Guide to Jiufen
Jiufen is probably my most favorite travel location in Taiwan. The location inspired the setting to one of my favorite movies, ‘Spirited Away’. If you were like me, you thought this location must be some exotic Chinese or Japanese location– absolutely not! Taiwan has some of the best-hidden gems for travel!
How did Chihiro find herself in this magical spot? That’s right, much like me, she got lost. It’s ok– I’m finding having a penchant for getting lost is most advantageous when you are traveling abroad!
It turns out, in Taiwan, there are probably too many options to get you where you want to go! It can get somewhat confusing, but it makes for absolutely perfect travel conditions. You can take taxis, buses, trains, or the MRT to get wherever you want to go. And, above all, it’s all very cheap, quick, and convenient. Wonderful!
I ended up on a train to Keelung then hopped on a tourist bus line that spans the island for a scenic drive along the coast. While these tourist buses take a while to get to your destination, they are an excellent choice for sightseeing!
Enjoy the extra time to discover all kinds of hidden crevices and corners of Taiwan! Click To Tweet There are some surprising parks and statues along the way from Keelung to Jiufen!
Also, this is where the Bustracker app comes in mighty handy– find a wifi hotspot, plug in your destination, let the GPS do the work to find you a bus route! For the bus tours, find the Leisure Bus Tour pamphlet in most information centers or visit taiwantrip.com.tw!
There is also a direct bus that picks you up from Zongxiao Fuxing MRT (blue line) in the heart of Taipei.
What to See in Jiufen
Right as you pull up the hill, you will see a gorgeous view of the ocean. Very reminiscent of a small California inlet, it’s very easy to want to pull into a cafe to sit all day and stare off into the distance, breathing in the salty air. But there is a ton of things to see in this relatively small town!
All the locals will probably assume you will want to see Old Street. That’s where Chihiro started with her parents as well– it is a very viable option!
Old Street, like many ‘Old Streets’ in Taiwan, are lined with traditional Taiwanese market shops and restaurants. Many seem a little touristy and high priced, you can always barter to find a pretty good deal. There are a couple shops that stand out– a shop with traditional Hakka clothing and crafts and an antique store, filled with old Chinese relics.
You may notice Old Street twisting and winding tightly in an upward slant like it could’ve been built on stairs, but it is wholly paved. However, there are corridors that are full of stairs. It is very beneficial to wander off the beaten path to visit some of these corridors as they lead to more traditional Taiwanese fair.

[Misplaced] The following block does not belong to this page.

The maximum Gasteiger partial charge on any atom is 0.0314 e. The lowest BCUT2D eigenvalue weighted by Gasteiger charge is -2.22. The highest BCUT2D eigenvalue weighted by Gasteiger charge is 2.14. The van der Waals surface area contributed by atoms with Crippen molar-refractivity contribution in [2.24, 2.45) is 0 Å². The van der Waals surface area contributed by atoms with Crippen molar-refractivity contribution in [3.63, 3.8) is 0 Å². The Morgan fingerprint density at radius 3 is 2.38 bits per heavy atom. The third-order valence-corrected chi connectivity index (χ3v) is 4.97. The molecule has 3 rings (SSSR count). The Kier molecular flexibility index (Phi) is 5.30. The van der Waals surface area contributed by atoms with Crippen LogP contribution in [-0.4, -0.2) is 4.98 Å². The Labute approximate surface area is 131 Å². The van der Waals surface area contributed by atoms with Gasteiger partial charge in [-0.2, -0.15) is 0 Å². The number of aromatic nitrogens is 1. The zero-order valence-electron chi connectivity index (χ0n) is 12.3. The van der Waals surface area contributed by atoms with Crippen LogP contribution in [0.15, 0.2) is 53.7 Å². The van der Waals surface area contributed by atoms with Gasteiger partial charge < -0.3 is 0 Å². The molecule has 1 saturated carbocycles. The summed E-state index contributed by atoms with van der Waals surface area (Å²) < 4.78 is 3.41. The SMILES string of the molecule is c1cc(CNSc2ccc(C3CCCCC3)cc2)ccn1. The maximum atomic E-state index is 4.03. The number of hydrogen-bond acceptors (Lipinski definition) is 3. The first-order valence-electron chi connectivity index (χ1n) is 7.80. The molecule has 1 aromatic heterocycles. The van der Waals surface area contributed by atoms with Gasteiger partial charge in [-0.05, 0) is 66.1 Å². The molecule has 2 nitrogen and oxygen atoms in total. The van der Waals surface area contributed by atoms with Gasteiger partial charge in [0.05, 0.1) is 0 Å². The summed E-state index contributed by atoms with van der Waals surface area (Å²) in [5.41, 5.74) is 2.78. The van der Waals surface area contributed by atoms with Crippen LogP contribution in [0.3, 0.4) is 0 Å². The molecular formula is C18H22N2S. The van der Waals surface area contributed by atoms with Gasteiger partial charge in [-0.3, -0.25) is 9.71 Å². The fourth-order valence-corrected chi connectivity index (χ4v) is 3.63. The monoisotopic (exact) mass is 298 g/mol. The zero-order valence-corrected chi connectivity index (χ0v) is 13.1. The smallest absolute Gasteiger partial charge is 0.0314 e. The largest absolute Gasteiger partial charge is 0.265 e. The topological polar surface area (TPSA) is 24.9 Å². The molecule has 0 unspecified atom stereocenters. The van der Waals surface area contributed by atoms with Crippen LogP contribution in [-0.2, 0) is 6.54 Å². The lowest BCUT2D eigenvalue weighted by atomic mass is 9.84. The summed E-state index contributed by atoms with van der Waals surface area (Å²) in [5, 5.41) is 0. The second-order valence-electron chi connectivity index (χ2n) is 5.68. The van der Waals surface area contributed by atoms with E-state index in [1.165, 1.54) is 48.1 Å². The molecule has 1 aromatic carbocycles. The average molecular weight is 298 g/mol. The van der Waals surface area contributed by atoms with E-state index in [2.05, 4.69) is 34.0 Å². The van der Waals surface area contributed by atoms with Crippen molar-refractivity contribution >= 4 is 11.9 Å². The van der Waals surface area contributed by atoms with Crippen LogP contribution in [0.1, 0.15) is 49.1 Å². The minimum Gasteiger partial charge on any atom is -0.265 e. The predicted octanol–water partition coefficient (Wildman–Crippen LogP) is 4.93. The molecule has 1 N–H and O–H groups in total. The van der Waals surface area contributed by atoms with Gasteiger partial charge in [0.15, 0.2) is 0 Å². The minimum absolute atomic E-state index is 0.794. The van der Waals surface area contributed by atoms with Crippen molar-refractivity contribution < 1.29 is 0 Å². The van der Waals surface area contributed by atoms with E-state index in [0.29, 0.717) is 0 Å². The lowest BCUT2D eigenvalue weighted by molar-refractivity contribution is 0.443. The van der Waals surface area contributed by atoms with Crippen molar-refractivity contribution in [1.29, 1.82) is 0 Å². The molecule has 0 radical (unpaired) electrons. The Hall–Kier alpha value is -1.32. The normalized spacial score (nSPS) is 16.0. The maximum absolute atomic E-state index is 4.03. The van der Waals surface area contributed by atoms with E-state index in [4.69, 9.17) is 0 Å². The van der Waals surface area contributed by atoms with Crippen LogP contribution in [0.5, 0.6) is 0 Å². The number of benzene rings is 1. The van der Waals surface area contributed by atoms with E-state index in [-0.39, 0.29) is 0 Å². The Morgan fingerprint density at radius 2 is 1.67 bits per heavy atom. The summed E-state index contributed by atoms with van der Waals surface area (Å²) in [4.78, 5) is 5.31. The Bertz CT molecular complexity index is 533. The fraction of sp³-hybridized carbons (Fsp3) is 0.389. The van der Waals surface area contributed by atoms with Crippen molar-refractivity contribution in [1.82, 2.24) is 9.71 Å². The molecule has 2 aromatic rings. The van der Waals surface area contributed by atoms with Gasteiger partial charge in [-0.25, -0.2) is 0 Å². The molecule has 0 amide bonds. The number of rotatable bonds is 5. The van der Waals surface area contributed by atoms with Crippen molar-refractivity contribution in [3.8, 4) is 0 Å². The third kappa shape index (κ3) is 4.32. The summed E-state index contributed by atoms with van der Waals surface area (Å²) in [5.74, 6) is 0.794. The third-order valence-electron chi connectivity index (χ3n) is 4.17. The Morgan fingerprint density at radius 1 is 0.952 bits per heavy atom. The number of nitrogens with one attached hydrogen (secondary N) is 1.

Namely, the corridor that meets up with Shuqi road– a street made of stairs that leads to the famous Amei tea house. You may notice a similarity between the grandeur of the windows, the luminous lanterns, or the quaint interior– it looks strikingly similar to the bathhouse in ‘Spirited Away’!
What to Eat
Much like every market in Taiwan, there is plenty to eat here! Once you enter Old Street, the smells nearly floor you! Many vendors will be selling tea or the traditional pastries, but watch out for a couple special foods to try! Unlike the movie, I recommend ‘pigging out’ here!
Many foods you see in the beginning of the movie have vendor stalls dotted all over Old Street. You don’t need to look very hard as you can smell the food coming from all around you!
There are lots of Taiwanese foods to try, such as the meat dumplings Chihiro’s dad picked out– they look like soap and they sit on ice outside the vendor shops.
Or try the Chinese sausages that are sweet, the sticky rice balls, and the pastries the locals cook up. I tried the honey muffins from a pastry shop towards the beginning of Old Street– definitely a great choice. You cannot make a wrong choice here!
There are many foods, too, that I missed in the movie– make sure to try them!
Towards the beginning of Old Street, there is a stand selling ice cream in what looks like a tortilla. It is peanut ice cream wrapped in a spring roll wrapper and it is absolutely amazing.
And, of course, find a taro ball stand here! Jiufen is famous for its taro balls. These are tiny balls of taro, battered and deep fried. Delectable!
There are also many restaurants dotting Old Street that have English menus or pictures of their food. It’s a great idea to stop along the way for a snack, all the restaurants seem to have a special dish or two. If you love trying new foods, this is definitely a great place to do it!
Where to Stay
At this point, I bet you are beat! It’s a surprisingly long road to wander, and the stairs sneak up on you after a while!
At the end of Old Street there is a large guest house that serves dim sum and specialty coffees along with a view that is to die for! The rooms they rent for the night are reasonably priced and serve up their fair share of atmosphere.
The view from the rooms overlooks the ocean from the highest point of Old Street and the rooms are decorated in a Japanese-esque design. They have a wrap-around deck adjoined to the guest house that is perfect to end your journey– particularly with a cup of coffee or tea peering out onto the ocean view!
The guest house is called ShanHaiGuan Guesthouse– 九份山海觀民宿.
Have you ever made it out to Jiufen? Do you have anything you would like to add? Let us know in the comments section below.
Michaela left her small town in the flat cornfields of Iowa in April of 2015 to explore the world before becoming condemned to a desk in an IT corporation. She has been teaching at Hess International English school in Taipei,Taiwan and shopping, hiking, and eating her way through the foreign streets. She has traveled alone and encountered many interesting experiences and hopes to aid others traveling alone as well.